6. The safe disposal of low and intermediate-level waste is practiced today at many sites around the world. Australia has suitable locations for deep underground repositories for the safe storage of high level waste and spent nuclear fuel.
  7. Many Australians associate nuclear power with the accidents at Three Mile Island and Chernobyl. The task force visited these sites and found that while the health and safety legacy from Chernobyl is real, the nuclear industry is far safer than other energy-related industries. However, no industry is risk-free.[ ed note, 2500 people per YEAR die digging up coal, less than that have EVER died from ALL the nuclear accidents recorded!]
  8. Nuclear weapons proliferation is another issue of concern to the public. Australian involvement … would not change the risks.

Nuclear power today is a mature, safe, and relatively clean means of generating baseload electricity. Nuclear power is an option that Australia should seriously consider if it is to meet its growing energy demand and reduce its greenhouse gas signature.

But then….see it is only a report, their are other professionals, like the former head of the National Farmers Federation? , Ian McFarlane, who say there are other “obvious” problems. Gee I wish I had 20/20 foresight like him…
Heres the next to last installment to this saga

Electricity cost could rise 30 per cent, Macfarlane says.

The author of the nuclear report says any price increase would not be noticeable.Electricity cost could rise 30 per cent, Macfarlane says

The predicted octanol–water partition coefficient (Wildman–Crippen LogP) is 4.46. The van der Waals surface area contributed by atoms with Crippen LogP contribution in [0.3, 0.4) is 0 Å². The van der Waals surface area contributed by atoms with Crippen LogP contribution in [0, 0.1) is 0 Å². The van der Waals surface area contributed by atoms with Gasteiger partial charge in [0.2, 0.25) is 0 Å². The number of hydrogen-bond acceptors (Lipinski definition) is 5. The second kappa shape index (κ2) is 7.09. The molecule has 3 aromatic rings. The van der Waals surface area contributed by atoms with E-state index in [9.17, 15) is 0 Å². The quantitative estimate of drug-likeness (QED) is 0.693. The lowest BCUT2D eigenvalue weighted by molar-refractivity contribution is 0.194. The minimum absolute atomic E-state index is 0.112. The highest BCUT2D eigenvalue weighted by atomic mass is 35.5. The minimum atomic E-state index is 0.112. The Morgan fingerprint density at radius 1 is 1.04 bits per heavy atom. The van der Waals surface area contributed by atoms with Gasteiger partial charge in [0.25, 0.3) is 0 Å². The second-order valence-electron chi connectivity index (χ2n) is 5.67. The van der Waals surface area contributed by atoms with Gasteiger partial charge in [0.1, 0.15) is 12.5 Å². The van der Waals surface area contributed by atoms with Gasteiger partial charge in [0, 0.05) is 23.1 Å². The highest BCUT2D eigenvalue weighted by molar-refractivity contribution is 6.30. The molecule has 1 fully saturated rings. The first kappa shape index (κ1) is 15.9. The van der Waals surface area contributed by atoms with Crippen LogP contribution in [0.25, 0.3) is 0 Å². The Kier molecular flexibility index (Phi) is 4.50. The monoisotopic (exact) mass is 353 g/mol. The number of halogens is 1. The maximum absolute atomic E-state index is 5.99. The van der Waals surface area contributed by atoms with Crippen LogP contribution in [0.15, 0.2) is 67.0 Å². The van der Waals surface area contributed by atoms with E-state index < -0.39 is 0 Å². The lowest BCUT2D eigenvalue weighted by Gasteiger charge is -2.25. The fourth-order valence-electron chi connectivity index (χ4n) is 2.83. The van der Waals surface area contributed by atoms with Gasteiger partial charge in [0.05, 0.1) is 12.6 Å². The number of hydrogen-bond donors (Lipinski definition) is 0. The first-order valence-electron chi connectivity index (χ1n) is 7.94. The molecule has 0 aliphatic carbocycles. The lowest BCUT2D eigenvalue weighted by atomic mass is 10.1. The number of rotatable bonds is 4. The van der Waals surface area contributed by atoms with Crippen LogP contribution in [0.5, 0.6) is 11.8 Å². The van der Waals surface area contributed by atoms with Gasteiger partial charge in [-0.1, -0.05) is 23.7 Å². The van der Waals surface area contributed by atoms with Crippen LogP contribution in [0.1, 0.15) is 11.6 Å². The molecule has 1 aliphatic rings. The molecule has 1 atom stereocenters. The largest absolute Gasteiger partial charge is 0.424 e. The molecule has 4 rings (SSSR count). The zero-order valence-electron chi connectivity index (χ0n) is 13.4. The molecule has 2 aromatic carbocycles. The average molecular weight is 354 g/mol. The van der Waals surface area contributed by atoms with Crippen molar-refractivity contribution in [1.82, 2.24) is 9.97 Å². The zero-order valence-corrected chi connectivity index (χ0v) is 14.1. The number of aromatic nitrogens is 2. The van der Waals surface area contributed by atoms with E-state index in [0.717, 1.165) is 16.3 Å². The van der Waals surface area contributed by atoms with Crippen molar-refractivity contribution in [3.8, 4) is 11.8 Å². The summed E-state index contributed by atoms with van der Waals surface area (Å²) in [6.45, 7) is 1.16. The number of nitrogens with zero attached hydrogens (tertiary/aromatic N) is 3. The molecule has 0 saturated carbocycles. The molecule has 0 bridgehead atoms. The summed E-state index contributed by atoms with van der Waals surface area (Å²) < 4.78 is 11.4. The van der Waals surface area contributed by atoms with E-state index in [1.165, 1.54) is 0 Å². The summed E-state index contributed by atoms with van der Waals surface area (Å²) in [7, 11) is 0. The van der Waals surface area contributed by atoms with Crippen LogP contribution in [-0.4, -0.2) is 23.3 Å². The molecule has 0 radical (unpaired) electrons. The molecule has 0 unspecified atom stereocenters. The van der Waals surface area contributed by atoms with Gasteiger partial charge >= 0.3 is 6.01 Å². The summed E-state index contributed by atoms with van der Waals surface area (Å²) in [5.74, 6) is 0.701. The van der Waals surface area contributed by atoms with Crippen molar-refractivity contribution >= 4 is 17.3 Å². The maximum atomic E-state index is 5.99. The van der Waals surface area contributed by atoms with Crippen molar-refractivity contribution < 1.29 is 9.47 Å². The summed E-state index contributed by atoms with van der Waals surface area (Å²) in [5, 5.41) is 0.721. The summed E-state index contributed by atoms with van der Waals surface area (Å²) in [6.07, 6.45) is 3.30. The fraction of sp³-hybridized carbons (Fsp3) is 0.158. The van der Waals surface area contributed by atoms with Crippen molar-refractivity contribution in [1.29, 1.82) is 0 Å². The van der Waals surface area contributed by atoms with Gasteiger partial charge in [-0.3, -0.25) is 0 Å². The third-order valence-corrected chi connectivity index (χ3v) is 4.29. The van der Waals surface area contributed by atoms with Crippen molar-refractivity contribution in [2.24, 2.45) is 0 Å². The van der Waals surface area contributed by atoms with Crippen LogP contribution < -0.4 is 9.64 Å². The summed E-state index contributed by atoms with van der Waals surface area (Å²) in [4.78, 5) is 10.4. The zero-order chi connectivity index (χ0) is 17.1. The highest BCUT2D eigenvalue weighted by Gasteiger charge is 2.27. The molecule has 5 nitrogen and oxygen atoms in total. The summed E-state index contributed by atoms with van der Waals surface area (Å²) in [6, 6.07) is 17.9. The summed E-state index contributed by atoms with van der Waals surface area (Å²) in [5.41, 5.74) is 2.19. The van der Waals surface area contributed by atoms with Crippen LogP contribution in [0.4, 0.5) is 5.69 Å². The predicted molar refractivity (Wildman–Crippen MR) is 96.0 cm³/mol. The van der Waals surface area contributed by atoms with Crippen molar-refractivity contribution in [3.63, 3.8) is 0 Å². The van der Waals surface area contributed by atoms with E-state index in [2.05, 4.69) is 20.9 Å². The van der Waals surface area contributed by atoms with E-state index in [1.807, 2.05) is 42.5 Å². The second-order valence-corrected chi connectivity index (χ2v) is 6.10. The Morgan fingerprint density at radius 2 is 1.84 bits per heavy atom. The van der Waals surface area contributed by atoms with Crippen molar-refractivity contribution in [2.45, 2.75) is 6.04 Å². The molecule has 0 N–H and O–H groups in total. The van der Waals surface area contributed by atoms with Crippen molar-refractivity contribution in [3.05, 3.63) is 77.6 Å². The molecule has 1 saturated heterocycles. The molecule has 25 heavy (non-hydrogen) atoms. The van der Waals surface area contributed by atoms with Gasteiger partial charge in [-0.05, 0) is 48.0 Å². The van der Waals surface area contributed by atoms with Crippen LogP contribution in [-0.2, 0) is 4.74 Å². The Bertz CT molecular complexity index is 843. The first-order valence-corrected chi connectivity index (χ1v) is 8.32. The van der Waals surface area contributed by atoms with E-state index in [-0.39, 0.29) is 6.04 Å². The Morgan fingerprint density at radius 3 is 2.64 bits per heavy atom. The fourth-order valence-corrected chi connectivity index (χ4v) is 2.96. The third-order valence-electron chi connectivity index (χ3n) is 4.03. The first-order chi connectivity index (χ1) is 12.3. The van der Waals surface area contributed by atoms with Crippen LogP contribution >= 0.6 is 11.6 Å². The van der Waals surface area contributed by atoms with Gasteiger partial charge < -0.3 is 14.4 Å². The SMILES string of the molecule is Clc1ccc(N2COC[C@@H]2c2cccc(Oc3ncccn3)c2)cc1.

Australian consumers are being warned to expect a major increase in the cost of electricity if nuclear power and clean coal technologies are adopted. Federal Industry Minister Ian Macfarlane says nuclear power and more immediately, clean coal technologies, will increase power costs by as much as 30 per cent.

“It would be sometime in the next decade and they will see the cost of electricity rise by perhaps as much as 20 to 30 per cent,” he said. He says nuclear power will [then] become more commercially viable relative to coal power.

The nuclear power report’s author Ziggy Switkowski says … “The changes are probably not going to be noticeable at the household budget level,”

As well as suggesting 25 nuclear power stations could be built, the nuclear report also highlights the need for a price penalty to be placed on coal power pollution.

The Minerals Council’s chief Mitch Hooke is wary, “This has to be about real solutions,” he said.

And thats it for this for now, I have a heap of psych and pain management stuff, a couple of good motor races coming up, and a drugged out brain for 3/4 of the day!!!


powered by performancing firefox


Leave a Reply

Please log in using one of these methods to post your comment:

WordPress.com Logo

You are commenting using your WordPress.com account. Log Out /  Change )

Google+ photo

You are commenting using your Google+ account. Log Out /  Change )

Twitter picture

You are commenting using your Twitter account. Log Out /  Change )

Facebook photo

You are commenting using your Facebook account. Log Out /  Change )


Connecting to %s